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Use Function Adapters to Extend Generic Algorithms' Usage-2 : Page 2

Step 1: Demonstrating the Problem
Suppose you want to write an OS service that iterates through each of the currently active tasks. First, you store the Task objects in a container class such as std::vector:

class Task { public: explicit Task(int id) : pid(id) {} void show_pid() const { std::cout << "pid: " << pid << std::endl; } //.. }; std::vector <Task> vt; //populate the vector vt.push_back(Task(1)); vt.push_back(Task(2)); vt.push_back(Task(3));

Figure 1: Here's the output for this for-loop:.

The tricky part is traversing the vector. You can use a for-loop for this purpose (as shown in Figure 1):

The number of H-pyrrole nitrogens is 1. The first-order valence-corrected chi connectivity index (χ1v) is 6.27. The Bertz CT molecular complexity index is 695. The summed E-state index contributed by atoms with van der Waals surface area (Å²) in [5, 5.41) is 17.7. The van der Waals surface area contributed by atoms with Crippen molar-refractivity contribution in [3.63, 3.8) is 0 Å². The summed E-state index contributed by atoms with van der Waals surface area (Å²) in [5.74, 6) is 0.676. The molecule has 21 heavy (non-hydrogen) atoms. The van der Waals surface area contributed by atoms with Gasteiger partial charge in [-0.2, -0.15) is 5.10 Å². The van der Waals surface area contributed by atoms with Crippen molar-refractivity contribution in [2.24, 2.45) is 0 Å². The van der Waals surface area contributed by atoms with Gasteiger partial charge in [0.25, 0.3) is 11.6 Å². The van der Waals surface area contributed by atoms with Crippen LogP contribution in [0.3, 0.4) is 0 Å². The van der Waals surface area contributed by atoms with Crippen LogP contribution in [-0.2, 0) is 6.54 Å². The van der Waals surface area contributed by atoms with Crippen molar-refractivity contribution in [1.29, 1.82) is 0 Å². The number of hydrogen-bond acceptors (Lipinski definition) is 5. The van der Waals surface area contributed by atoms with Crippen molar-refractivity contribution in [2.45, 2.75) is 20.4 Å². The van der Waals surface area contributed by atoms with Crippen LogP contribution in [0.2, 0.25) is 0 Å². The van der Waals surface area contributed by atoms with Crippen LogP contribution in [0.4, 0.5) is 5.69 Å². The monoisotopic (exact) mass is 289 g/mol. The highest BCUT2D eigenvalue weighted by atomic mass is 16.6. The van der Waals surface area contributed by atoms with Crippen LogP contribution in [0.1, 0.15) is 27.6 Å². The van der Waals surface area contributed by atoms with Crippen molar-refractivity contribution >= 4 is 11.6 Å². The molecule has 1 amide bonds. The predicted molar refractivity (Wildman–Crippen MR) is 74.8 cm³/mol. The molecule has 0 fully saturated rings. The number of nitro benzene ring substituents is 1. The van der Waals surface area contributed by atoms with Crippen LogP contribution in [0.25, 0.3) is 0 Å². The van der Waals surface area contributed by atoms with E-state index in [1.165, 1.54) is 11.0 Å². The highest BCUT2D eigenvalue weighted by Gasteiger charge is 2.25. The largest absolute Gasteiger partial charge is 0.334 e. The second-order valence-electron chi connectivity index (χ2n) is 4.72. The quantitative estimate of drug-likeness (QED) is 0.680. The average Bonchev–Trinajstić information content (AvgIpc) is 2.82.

for (std::vector<Task>::const_iterator it=vt.begin(); it!=vt.end(); ++it) { it->show_pid(); //list every task's pid }

However, this solution is only suitable for simple cases. In real world applications, for-loops such as this could become a maintenance problem. If you decide to use a different container, say std::list, you'll have to modify the for-loop as well:

for (std::list<Task>::const_iterator it=vt.begin(); //...

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